Early on in Audible’s push to get on the app map, it utilized its considerable resources to come out with the A-List Collection, featuring prominent Hollywood actors doing performances of classic novels. Performers range from Colin Firth to Jennifer Connelly, doing everything from livening up high school required texts to reviving otherwise forgotten literary masterpieces.
But perhaps the best of them is A Rage in Harlem: A Grave Digger & Coffin Ed Novel, performed by none other than the illustrious ex-director of the Avengers, Samuel L. Jackson. It’s a shady mystery, inhabited by shady characters in the shadiest parts of Harlem’s famous streets, and Jackson uses his performance to give a distinct voice to each character and reveal the rhythms of the street that dictate the nature of the characters’ hustles and cons. Some actors are just made for a role and some voices can really make the perfect type of reader.
|Recommended by J. Harbinger||Wednesday, May 20th, 2015||No Comments »|
I am not a huge Julie Andrews fan, however her memoir is the only other actor’s memoir I own besides Michael Caine’s simply because her voice is soothing to listen to. Home: A Memoir of My Early Years covers a relatively short period in Andrews’ life, spanning from her childhood to her early career as a young vaudeville actress in Britain to being a Broadway celebrity, just barely hinting at her film career toward the end of the novel, teasing readers with the telling of a meeting with Disney himself to be offered the role of Mary Poppins.
|Recommended by J. Harbinger||Monday, May 18th, 2015||No Comments »|
I buy audiobooks performed by famous actors because like many people, I don’t always have time for reading or have the willpower to keep up with every single book that’s suddenly trending. However, if I see a book with a famous actor on the bill, I figure the stretches of silence during my day might as well be filled with the sultry voice of an admired professional. Jeremy Irons has a special place in my heart as the voice of Scar from The Lion King and having his shirt violently ripped off in Merchant of Venice.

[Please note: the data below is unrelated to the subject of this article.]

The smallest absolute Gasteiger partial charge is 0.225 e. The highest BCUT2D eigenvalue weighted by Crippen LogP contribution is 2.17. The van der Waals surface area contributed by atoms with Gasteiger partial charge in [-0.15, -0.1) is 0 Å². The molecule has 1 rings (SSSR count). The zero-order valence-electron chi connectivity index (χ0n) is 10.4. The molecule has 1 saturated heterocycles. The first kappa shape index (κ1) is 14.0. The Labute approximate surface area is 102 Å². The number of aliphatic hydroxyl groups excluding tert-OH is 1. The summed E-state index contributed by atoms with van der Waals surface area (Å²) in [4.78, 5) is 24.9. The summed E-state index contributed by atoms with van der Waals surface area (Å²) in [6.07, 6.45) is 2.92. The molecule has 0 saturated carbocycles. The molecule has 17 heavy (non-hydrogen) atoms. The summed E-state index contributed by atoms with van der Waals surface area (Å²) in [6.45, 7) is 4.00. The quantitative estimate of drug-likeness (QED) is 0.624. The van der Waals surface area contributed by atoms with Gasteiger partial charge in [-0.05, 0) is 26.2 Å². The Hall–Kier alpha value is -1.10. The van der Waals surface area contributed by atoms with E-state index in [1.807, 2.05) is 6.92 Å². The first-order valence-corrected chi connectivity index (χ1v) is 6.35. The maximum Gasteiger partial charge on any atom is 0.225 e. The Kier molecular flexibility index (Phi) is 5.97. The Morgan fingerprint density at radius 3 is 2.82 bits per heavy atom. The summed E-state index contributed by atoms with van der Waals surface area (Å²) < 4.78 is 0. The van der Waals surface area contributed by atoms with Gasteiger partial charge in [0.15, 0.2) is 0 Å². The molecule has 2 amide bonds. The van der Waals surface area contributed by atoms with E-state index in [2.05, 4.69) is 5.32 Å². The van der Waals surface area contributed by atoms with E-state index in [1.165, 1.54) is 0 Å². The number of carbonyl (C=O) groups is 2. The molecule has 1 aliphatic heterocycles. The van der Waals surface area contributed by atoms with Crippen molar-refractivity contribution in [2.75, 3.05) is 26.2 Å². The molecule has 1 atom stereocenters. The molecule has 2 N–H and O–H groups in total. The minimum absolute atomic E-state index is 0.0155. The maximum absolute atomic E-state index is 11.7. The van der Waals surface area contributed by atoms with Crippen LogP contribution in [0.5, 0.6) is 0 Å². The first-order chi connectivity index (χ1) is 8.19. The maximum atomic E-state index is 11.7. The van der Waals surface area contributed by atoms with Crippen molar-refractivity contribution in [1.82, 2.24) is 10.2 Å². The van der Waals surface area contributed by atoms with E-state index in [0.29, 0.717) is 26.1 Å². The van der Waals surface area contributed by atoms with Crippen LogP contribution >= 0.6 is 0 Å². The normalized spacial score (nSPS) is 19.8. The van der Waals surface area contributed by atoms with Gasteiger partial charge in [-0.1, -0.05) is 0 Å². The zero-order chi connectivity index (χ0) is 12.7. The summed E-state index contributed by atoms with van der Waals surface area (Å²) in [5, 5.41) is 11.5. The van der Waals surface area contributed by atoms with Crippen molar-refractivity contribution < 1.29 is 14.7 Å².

The premise of The Alchemist didn’t appeal to me, but I purchased the audiobook on the merit of Jeremy Irons’ deep timbre. I remember the book getting a lot of hype amongst book clubs and the like, but was aware of its mixed reviews of it being a quasi-philosophical self-help book. Honestly, the book is still full of platitudes, but it does truly comes over as the telling of a fairy tale in its loquacious style and its protagonist’s unwaveringly faith that his cause is true and path certain when performed by Irons.
I’m a cynic, but when the words “It’s the possibility of having a dream come true that makes life worth interesting” is read by Jeremy Irons, I start to believe it in the very depths of my soul.
|Recommended by J. Harbinger||Wednesday, May 13th, 2015||No Comments »|
Richard Dawkins’ memoir, An Appetite for Wonder: The Making of a Scientist, is the first of prospectively two volumes—Dawkins admits at the end that he may very well be “carried off by the unpredictable equivalent of a sneeze”—and mainly has to do with his fairly idyllic childhood spent in Africa, his comparatively miserable experience in the dreaded English boarding school system, his education at Oxford, and his early years of research up to the publication of his first book, The Selfish Gene.